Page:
After you finally finish that first big declutter and you’ve gone on a no spend challenge of whatever length, you can be kind of scared to ever buy anything again. What if I make a bad purchase? What if, even after all your careful thought and research, you end up buying something that just doesn’t work in your home or your wardrobe? What I’ve recently realized is that in minimalist living, there has to be freedom to make mistakes. For instance, I recently went through another phase of awkward pregnancy and postpartum body. As a result, I needed to give away a lot of maternity clothes and other items that just didn’t fit properly anymore, or were completely worn out after years of use. I knew I needed to buy new clothes because with baby messes (hello, spit up and breast milk central), I was going through my wardrobe faster than I could wash them. I love having a minimal, capsule wardrobe, but in five days, I was out of clean clothes. The alternative to not buying new clothes was walking around naked – not an option. But still I hesitated. After some soul searching, I realized I was scared to death of buying the wrong thing, something that didn’t fit properly or that I didn’t love. Something I would eventually need to declutter. Fear was holding me back from buying something I actually needed. Not good. I needed to accept that part of building a new wardrobe would be shopping with care and intention, yes, but part of it is also trying different things. If a certain piece of clothing didn’t work, it didn’t work. I could always gift it to a friend, return it, or donate it to the thrift store. When you’re first starting out, you may need to lean hard to the side of not buying anything new. You’re recalibrating your buying habits. But eventually, you will need to find a healthy balance and overcome your fear of making a bad purchase. It’s how we learn what we love and what we don’t, what works for our needs, and what doesn’t.
“There are no mistakes, only lessons.” -Ruth Soukup
I read this book a few months ago, and I was simultaneously overjoyed and appalled. Why couldn’t this book have been around at the beginning of my minimalist journey?! In the book, author Erica Layne explained minimalist living better in the first few chapters than I have ever heard anyone explain it before. What was so different about this book and this author? She unpacked the importance of values and how you can use them to make decisions about pretty much anything in your life, from what physical stuff you keep in your house, to what job you should have, to what should be on your calendar. It’s not an understatement to stay her book was life-changing (you can find it HERE). Since determining my top three values (simplicity, freedom, and meaningful work, if you’re curious), I’ve changed things in my business and in our homeschool to better align with those values. I’m starting to consider our finances and if how we spend our money aligns with those values. They also help me determine what’s clutter and what’s not clutter. You can find a list of values to choose from in her book.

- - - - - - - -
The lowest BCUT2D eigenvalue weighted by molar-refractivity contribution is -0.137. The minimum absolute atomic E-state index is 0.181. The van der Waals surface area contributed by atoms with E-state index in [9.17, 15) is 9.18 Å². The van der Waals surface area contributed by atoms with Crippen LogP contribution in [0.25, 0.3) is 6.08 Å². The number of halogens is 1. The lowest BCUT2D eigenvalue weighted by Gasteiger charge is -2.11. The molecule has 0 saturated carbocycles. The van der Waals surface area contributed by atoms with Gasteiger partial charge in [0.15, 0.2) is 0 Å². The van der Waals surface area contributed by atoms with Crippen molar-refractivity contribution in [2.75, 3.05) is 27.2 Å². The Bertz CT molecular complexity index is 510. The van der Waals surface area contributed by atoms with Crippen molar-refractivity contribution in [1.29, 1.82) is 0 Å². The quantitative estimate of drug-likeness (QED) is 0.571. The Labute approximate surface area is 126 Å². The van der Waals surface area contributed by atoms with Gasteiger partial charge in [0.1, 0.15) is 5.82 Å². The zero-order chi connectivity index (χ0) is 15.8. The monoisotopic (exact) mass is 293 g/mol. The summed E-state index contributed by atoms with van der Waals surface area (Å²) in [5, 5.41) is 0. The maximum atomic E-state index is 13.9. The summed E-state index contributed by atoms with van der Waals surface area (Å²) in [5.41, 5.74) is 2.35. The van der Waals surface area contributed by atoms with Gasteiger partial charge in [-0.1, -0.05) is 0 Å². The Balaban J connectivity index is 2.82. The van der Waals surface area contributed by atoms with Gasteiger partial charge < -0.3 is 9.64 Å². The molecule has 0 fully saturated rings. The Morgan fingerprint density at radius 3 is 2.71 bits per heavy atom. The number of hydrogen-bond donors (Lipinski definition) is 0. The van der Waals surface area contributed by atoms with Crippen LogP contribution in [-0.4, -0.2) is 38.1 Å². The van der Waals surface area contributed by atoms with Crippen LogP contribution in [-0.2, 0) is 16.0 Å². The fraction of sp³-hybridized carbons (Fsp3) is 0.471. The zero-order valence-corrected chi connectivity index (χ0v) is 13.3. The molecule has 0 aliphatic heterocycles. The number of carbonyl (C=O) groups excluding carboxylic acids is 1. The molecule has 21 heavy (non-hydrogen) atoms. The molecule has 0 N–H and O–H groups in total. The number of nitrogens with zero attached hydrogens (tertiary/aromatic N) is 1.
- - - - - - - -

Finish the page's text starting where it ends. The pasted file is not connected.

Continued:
Many prominent minimalists talk about buying quality things, and often, the way that message comes across is that quality is always expensive. But that’s not necessarily true. For instance, I’ve owned this pair of dressy-ish Crocs flats (as dressy as I’m going to get in this season of life, anyway) for more than two years now and they are still going strong. They were under $15. They can be washed off easily. They are comfortable and perfect for life with kids. The same is true for furniture. We have a few thrifted items, along with mainly IKEA chairs and couches because they are pretty durable and the covers can be replaced if necessary. With little kids, that last feature is pretty essential. So much depends on the wear and tear the item will take, along with judging whether or not the more expensive item will wear out just as quickly as the less expensive item. Take the couch, for example. I could spend 2-3 times on a couch but it wouldn’t necessarily last any longer (my boys are ROUGH on these things – there is jumping off couch arms every day all day). I figure I might as well save a thousand dollars and buy a “quality to me” IKEA Ektorp. We’ve also found it easy to find second-hand Ektorp couches and replaced covers, too. Bottom line? Do your research. Read reviews. Buy used quality items, if possible. Then, just make a decision (and remember to not be afraid to make mistakes).